Water storage solutions needed to reduce threat of drought
Last updated 3/16/2016 at 9:58am
Hot summers, several years of low snowpack, and the severity of recent drought across the West illustrate the extent to which water is truly the lifeblood of Central Washington and our economy. Unlike the west side of the Cascades, the “rain shadow” effect caused by the mountain ranges keeps Eastern Washington dry, with less than 10 inches of rainfall on average. Communities throughout Central Washington, including employers, manufacturers, agriculture producers, and tribes, depend on access to water supplies through irrigation and water infrastructure projects. The water supplied by these projects supports wildlife habitat as well, sustaining native trout and salmon species. As severe drought has shown, water supplies in the Yakima Basin increasingly fall short of meeting the needs of the humans and the environment that depend on them. To meet current needs and to plan for the future, I am committed to working with my colleagues in Congress to move forward on efforts to improve water infrastructure to mitigate the threat of drought.
Increasing water storage capacity is critical for the Yakima Basin economy, where agriculture production supports thousands of jobs and adds $3.2 billion to our state’s economy. With my colleague, Congressman Dave Reichert, I recently introduced legislation in the House of Representatives that would improve and modernize water infrastructure in the Yakima Basin. Our legislation would authorize the third phase of the Yakima Basin Plan, which has been developed over nearly 30 years. I have been involved with this project going back to my time as the Washington State Director of Agriculture, and I have continued those efforts as the representative for the Fourth Congressional District. The Plan is a national model for collaboration that brings local, state, and federal partners together for a common goal: a reliable water supply that meets the needs of people and the environment in the Yakima Valley.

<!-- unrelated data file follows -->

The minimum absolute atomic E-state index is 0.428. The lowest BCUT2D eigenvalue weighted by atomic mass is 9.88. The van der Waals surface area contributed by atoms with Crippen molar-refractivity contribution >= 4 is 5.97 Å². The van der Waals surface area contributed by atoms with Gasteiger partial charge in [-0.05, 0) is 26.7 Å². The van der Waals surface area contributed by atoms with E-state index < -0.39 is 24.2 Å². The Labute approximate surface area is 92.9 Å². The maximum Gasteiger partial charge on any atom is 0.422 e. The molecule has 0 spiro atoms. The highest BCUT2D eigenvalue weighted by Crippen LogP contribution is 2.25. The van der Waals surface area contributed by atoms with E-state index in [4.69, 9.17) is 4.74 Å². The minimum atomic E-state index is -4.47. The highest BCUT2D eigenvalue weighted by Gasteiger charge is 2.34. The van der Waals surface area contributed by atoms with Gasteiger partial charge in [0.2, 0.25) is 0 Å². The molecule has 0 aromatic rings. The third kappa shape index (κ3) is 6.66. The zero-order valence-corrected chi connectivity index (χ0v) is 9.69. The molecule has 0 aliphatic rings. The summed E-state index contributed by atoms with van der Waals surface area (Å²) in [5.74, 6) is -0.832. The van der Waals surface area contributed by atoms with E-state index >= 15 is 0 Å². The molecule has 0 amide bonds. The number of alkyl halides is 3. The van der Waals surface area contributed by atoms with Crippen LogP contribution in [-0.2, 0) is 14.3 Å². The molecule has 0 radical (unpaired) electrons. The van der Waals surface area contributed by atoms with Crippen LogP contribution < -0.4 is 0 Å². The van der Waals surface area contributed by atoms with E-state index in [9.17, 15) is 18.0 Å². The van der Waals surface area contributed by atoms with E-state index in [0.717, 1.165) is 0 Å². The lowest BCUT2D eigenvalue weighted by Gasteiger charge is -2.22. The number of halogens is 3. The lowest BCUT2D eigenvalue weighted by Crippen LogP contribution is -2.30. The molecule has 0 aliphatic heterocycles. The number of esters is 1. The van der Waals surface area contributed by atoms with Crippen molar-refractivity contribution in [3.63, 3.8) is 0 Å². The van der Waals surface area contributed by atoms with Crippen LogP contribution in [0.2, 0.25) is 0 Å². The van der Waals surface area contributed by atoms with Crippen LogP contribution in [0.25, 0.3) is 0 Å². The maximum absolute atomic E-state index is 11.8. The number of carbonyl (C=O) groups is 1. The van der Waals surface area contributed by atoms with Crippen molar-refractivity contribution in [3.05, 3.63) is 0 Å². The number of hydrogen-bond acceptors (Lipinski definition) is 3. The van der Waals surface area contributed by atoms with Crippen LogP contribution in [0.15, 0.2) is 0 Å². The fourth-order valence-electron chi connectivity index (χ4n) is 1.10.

The Plan goals include providing greater water supply reliability for farmers and communities and securing the water that communities need to meet current and future demand. The Plan would promote protection of over 200,000 acres of currently unprotected forest, shrub steppe, and river habitat as well as enhance habitat along the Yakima River and its tributaries. It would implement water marketing and banking so that water is more easily delivered when and where needed, and it would build fish passage to allow salmon, steelhead, and bull trout to travel throughout the basin.
I look forward to continuing this bipartisan, bicameral effort to improve water infrastructure, storage, and conservation, as well as the reliability of our water supply for irrigation and other out-of-stream uses. Now is the time to take collaborative action to secure resilient water supplies for our communities, farmers, and fish for generations to come.